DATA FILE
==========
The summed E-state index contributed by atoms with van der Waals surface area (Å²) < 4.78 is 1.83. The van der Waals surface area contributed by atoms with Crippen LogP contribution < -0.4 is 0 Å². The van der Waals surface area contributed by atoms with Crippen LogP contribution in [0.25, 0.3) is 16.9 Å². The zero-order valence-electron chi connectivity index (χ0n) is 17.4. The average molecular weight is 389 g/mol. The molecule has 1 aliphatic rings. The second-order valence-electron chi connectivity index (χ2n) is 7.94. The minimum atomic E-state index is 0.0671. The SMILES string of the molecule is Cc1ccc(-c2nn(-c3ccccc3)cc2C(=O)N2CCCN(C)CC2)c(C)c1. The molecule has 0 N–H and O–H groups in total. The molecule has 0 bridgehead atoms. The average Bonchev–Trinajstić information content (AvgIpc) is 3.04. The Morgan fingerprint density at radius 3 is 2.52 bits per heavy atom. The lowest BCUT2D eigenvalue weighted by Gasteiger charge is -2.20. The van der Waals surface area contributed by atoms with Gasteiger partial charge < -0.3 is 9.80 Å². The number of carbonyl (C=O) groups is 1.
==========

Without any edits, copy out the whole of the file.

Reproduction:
The summed E-state index contributed by atoms with van der Waals surface area (Å²) < 4.78 is 1.83. The van der Waals surface area contributed by atoms with Crippen LogP contribution < -0.4 is 0 Å². The van der Waals surface area contributed by atoms with Crippen LogP contribution in [0.25, 0.3) is 16.9 Å². The zero-order valence-electron chi connectivity index (χ0n) is 17.4. The average molecular weight is 389 g/mol. The molecule has 1 aliphatic rings. The second-order valence-electron chi connectivity index (χ2n) is 7.94. The minimum atomic E-state index is 0.0671. The SMILES string of the molecule is Cc1ccc(-c2nn(-c3ccccc3)cc2C(=O)N2CCCN(C)CC2)c(C)c1. The molecule has 0 N–H and O–H groups in total. The molecule has 0 bridgehead atoms. The average Bonchev–Trinajstić information content (AvgIpc) is 3.04. The Morgan fingerprint density at radius 3 is 2.52 bits per heavy atom. The lowest BCUT2D eigenvalue weighted by Gasteiger charge is -2.20. The van der Waals surface area contributed by atoms with Gasteiger partial charge < -0.3 is 9.80 Å². The number of carbonyl (C=O) groups is 1.